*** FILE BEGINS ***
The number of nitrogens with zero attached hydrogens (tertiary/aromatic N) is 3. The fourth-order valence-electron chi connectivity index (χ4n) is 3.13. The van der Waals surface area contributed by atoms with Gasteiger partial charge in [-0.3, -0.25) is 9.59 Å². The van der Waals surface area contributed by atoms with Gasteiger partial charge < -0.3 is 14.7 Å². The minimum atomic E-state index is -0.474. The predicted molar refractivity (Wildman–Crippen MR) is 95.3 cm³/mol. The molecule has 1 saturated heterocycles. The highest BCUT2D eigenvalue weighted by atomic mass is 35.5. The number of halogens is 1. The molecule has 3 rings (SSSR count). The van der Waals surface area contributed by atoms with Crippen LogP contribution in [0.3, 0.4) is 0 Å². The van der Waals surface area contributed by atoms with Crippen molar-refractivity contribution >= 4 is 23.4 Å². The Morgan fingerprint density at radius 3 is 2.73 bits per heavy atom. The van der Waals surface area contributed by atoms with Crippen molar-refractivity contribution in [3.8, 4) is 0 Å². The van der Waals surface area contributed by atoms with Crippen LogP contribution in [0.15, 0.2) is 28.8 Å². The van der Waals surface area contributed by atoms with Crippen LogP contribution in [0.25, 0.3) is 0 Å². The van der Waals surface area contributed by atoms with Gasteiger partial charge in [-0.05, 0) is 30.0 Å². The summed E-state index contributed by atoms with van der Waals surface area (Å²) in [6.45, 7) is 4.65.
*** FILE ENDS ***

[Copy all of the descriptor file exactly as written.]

The number of nitrogens with zero attached hydrogens (tertiary/aromatic N) is 3. The fourth-order valence-electron chi connectivity index (χ4n) is 3.13. The van der Waals surface area contributed by atoms with Gasteiger partial charge in [-0.3, -0.25) is 9.59 Å². The van der Waals surface area contributed by atoms with Gasteiger partial charge < -0.3 is 14.7 Å². The minimum atomic E-state index is -0.474. The predicted molar refractivity (Wildman–Crippen MR) is 95.3 cm³/mol. The molecule has 1 saturated heterocycles. The highest BCUT2D eigenvalue weighted by atomic mass is 35.5. The number of halogens is 1. The molecule has 3 rings (SSSR count). The van der Waals surface area contributed by atoms with Crippen LogP contribution in [0.3, 0.4) is 0 Å². The van der Waals surface area contributed by atoms with Crippen molar-refractivity contribution >= 4 is 23.4 Å². The Morgan fingerprint density at radius 3 is 2.73 bits per heavy atom. The van der Waals surface area contributed by atoms with Crippen molar-refractivity contribution in [3.8, 4) is 0 Å². The van der Waals surface area contributed by atoms with Crippen LogP contribution in [0.15, 0.2) is 28.8 Å². The van der Waals surface area contributed by atoms with Crippen LogP contribution in [0.25, 0.3) is 0 Å². The van der Waals surface area contributed by atoms with Gasteiger partial charge in [-0.05, 0) is 30.0 Å². The summed E-state index contributed by atoms with van der Waals surface area (Å²) in [6.45, 7) is 4.65.